No summer is complete without a good BBQ meal and a side of corn on the cob. Here are 9 interesting facts you might not know about corn:
- Corn is a wild grass. Over 10,000 years ago, people from Southern Mexico collected and consumed a wild grass called 'teosinte', which is now what we call 'maize' (field corn). From Mexico, maize spread during migrations, into the southwest areas of the U.S.A and south to Peru.
- Corn is not native to Canada. Corn, a.k.a. maize may be one of Canada’s traditional crops, but it is not native. Maize was first cultivated by the First Nations in the Ottawa region and later by European settlers.
- 65% of Canadian corn comes from Ontario. 25% of the corn grows in Quebec and the remaining 10% is grown throughout Canada.
- Popcorn is a type of corn. Popcorn is a type of ‘flint’ corn. When heated, the outer shell allows moisture in and enough steam and pressure causes the corn to crisp and puff into the delicious popcorn we love to munch on.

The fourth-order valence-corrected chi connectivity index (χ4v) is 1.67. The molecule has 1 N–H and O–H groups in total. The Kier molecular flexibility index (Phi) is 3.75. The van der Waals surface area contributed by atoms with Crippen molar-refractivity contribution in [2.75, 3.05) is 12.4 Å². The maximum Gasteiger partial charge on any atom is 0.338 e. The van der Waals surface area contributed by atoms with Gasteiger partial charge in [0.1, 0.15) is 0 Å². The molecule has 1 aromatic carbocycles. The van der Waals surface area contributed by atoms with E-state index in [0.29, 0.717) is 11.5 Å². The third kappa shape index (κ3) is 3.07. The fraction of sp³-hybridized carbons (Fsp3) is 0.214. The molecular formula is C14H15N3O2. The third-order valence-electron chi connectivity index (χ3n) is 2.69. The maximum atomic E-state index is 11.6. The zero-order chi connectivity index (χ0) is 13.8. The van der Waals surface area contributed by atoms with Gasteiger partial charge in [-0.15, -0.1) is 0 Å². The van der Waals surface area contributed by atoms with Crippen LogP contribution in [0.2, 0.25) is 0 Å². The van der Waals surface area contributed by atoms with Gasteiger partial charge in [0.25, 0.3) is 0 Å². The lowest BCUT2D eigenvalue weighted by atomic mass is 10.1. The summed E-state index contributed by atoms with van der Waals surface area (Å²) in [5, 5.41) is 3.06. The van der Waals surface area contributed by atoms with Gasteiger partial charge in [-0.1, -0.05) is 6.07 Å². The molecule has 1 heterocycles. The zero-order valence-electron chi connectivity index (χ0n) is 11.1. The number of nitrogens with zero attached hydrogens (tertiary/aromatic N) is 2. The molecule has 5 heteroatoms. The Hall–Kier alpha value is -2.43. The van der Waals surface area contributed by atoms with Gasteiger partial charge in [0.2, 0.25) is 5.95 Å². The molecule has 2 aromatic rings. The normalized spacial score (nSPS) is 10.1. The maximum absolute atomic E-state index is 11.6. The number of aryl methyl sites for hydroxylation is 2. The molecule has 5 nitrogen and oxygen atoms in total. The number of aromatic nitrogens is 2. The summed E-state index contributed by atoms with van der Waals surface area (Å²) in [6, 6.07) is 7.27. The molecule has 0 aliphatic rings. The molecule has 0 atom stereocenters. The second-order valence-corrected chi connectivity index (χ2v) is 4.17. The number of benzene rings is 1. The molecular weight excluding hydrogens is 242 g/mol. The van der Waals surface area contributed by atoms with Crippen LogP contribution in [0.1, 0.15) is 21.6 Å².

- Corn seed is the individual kernel. AND the ear is part of the flower.
- There is an even number of rows in every cob of corn. The average number of kernels in a 16-row cob of corn is 800.
- Corn was used as a substitute for coffee! In the 1800s when coffee was too expensive and scarce, thrifty Americans used parched corn as a coffee substitute and the ashes of burnt corn cobs were used as baking soda.
- Corn is an ingredient in fireworks. There are plenty of industrial products that use corn, including paper, antibiotics, glue, insulation, paper, ethanol, shoe polish, cosmetics, detergent, paint, and much more.
- The husk helps keep the corn moist and juicy.
When your corn arrives at your door, it’s best to keep the husk on and store in your vegetable crisper until you are ready to cook it. One of our favourite ways to cook corn is on the grill with this Cajun Shrimp Boil (but on the grill) with Garlic Butter.